Tuesday, November 9, 2010


My teammates have been grumbling about getting our testing done and data inputted by the school district's deadline. I agree with the grumbling, it's a whole lot of work that takes away from our teaching, and much of the work doesn't really inform our instruction. I can happily deal with data crunching if it's helping me plan my lessons, but busy work for the sake of busy work certainly deserves grumbling.

I happen to be very lucky to have two co-teachers in my classroom this year. I teach in an inclusion school so our special education teacher co-teaches with me and our reading specialist is also co-teaching with me this year. Out of the many benefits of this arrangement, the one that is most helpful when talking about testing is that my classroom has three teachers to complete testing when others on my team have to do it all on their own.

This realization got me thinking about kindergarten teachers and how we're the front line in the army of teachers in our school. We often know very little to nothing about kindergarten students when they arrive at our school. Unless they're transferring to us from a special education program at another school, all we have their name, birth date and address.

Our school has designated classrooms (this year three) where our special education kindergartners are mixed in with general education. This is done so our special education teacher can actually service these students. These three classrooms have some level of expectation on the first day because we know some of our students already, usually 3 or 4 students out of 20.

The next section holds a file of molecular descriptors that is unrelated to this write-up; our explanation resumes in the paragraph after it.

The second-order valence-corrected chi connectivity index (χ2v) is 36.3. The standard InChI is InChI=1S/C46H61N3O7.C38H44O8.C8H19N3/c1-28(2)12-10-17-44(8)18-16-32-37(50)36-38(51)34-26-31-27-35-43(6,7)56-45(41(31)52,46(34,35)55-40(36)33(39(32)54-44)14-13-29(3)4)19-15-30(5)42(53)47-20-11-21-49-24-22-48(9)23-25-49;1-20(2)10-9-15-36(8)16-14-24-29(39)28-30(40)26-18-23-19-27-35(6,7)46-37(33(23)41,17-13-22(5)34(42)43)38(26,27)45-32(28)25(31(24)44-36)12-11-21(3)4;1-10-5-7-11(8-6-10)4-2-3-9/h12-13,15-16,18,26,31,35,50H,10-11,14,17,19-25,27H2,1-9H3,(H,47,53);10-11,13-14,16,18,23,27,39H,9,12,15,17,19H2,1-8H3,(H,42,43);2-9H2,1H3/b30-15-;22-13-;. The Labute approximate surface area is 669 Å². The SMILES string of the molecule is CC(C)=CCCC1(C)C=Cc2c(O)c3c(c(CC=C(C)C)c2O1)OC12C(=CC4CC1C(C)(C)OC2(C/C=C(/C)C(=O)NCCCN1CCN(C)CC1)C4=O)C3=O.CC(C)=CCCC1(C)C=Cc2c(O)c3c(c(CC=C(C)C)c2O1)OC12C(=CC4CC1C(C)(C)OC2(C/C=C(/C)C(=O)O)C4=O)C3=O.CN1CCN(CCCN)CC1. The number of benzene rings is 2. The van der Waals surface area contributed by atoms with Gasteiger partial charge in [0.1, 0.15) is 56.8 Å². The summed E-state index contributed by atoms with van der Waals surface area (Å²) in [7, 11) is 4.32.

Then there's the rest. All of a sudden, a kindergarten teacher who has neither a special education co-teacher or a literacy co-teacher can easily be faced with students who clearly need more support than your average five year old. A child who appears to have no experience in a group setting and has social/emotional problems can be quite a challenge, two or three of these kids in a classroom can make for a very tough year. Instructional Assistants are incredibly important in our classrooms, but as I discovered last year, they should not, and cannot, be focused on one or two students all day everyday. It's not their job, nor their area of expertise.

Largely, by the time these kiddos get to first grade, they've either a) adjusted to school and its expectations or b) been "flagged" or even identified as a child with special needs. First grade teachers have a head's up about what's coming their way.

So yeah. Kindergarten is the front line. Maybe they should start issuing Kevlar with our science kits.

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